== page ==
"Even as a senior in college, he was a very goal-driven young man," Ward said. "His class schedule was such that he could help us out. He took the ball and ran with it. The learning curve was little or none."
Ward and Beckman stayed connected throughout the years, working together at Bowling Green. When Beckman took over at Toledo, he hired Ward.
Now, the young student assistant is coaching in the Big Ten.
"In this profession, you never know," Ward said. "It didn't happen overnight."
Why did it work out for Beckman? Why does he have one of the 12 precious Big Ten jobs?
"He's extremely organized," Ward said. "He's extremely disciplined. He's extremely goal-oriented. And he loves what he's doing. He enjoys teaching. We all know great coaches are even better teachers."
Ward hasn't seen any changes since Beckman moved from Toledo to Illinois.
"He's got a plan, and he's sticking to the plan," Ward said.
Mike Thomas wasn't the first person to hire Beckman as a head football coach. Mike O'Brien was.
In December 2008, the Toledo athletic director was looking for someone to replace Tom Amstutz. He found his guy at Oklahoma State.
"It was quite easy to see Tim was going to be a success," O'Brien said. "He was what we needed at that time. The product had slipped somewhat, both on and off the field. Tim brought discipline to the program. He brought it on the field and in the academic and social settings.
"You could see when you were talking to Tim that he was the real deal."
Beckman had never been a head coach, in high school or college. He had been a defensive coordinator for two seasons with the Cowboys and seven seasons at Bowling Green.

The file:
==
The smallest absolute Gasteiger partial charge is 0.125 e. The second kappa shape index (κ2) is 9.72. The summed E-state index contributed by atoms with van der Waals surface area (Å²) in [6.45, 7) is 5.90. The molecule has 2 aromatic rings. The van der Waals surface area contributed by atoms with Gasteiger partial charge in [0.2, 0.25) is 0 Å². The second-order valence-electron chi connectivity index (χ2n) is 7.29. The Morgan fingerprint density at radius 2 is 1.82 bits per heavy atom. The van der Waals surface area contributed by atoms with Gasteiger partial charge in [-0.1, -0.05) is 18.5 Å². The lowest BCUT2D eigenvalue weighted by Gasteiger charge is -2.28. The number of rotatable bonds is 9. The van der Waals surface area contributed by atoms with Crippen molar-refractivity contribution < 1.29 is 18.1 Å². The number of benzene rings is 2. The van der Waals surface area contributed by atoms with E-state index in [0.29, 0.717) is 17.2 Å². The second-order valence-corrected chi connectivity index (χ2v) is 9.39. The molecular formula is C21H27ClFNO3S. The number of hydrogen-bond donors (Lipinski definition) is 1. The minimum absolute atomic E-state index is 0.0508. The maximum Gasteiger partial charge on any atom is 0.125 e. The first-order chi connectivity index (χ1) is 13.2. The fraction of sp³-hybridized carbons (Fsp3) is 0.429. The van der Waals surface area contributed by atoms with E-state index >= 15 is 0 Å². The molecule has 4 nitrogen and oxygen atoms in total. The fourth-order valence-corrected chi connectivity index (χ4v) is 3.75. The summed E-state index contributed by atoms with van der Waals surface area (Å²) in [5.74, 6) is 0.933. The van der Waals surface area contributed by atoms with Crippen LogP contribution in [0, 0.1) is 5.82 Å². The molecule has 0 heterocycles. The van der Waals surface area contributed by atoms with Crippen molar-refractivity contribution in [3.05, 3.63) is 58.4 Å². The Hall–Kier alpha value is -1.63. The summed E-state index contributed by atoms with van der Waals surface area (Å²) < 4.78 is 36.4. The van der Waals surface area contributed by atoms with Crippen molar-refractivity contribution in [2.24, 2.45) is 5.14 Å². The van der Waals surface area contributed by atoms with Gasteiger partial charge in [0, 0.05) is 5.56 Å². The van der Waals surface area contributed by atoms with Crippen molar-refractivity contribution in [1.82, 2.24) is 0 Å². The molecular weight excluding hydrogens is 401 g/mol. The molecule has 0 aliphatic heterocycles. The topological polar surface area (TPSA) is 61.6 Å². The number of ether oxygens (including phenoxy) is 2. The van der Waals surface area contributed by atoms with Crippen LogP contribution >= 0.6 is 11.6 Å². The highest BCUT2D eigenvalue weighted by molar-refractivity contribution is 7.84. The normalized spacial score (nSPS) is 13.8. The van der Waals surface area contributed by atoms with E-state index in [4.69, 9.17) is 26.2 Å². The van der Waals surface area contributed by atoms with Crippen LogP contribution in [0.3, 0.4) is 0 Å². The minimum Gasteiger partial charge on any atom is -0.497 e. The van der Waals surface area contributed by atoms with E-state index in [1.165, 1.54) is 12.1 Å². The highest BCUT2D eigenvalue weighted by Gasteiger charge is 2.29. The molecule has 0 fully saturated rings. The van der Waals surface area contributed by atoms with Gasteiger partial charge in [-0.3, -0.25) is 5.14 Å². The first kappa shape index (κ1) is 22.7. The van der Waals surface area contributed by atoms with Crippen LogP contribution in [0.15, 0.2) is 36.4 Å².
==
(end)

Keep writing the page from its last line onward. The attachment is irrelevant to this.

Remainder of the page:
But he had never run the whole program.
O'Brien didn't worry about the lack of head coaching experience. He was looking for a specific set of traits and found them in Beckman.
"Today's great head coaches were assistants sometime," O'Brien said. "You need that first shot. Tim and UT was perfect."
The first year, when the Rockets went 5-7, O'Brien felt like he made the right choice. Consecutive bowl seasons proved him right.
The problem for ADs in the MAC is that a successful coach isn't likely to stay long. The Big East, ACC and Big Ten will swoop in and hire the guy away.
O'Brien knew it was coming. He supported Beckman's move to Illinois. Just like he'll support Matt Campbell down the road if he gets a chance to move to a BCS conference.
"It's what we deal with," O'Brien said. "It's also a sign that we made the right hire that a Big Ten institution wants to hire our coach."
Will Beckman succeed at Illinois? He's got O'Brien's vote.
"He's ready," O'Brien said. "No one will outwork Tim. He will succeed."
And he's thankful for what Beckman left behind at Toledo, a program much different than the one he inherited.
"The program has been developed," O'Brien said. "It's academics. It's the organization of the staff. Clearly it's about being competitive on the field. You name it, Tim Beckman was a big part of that."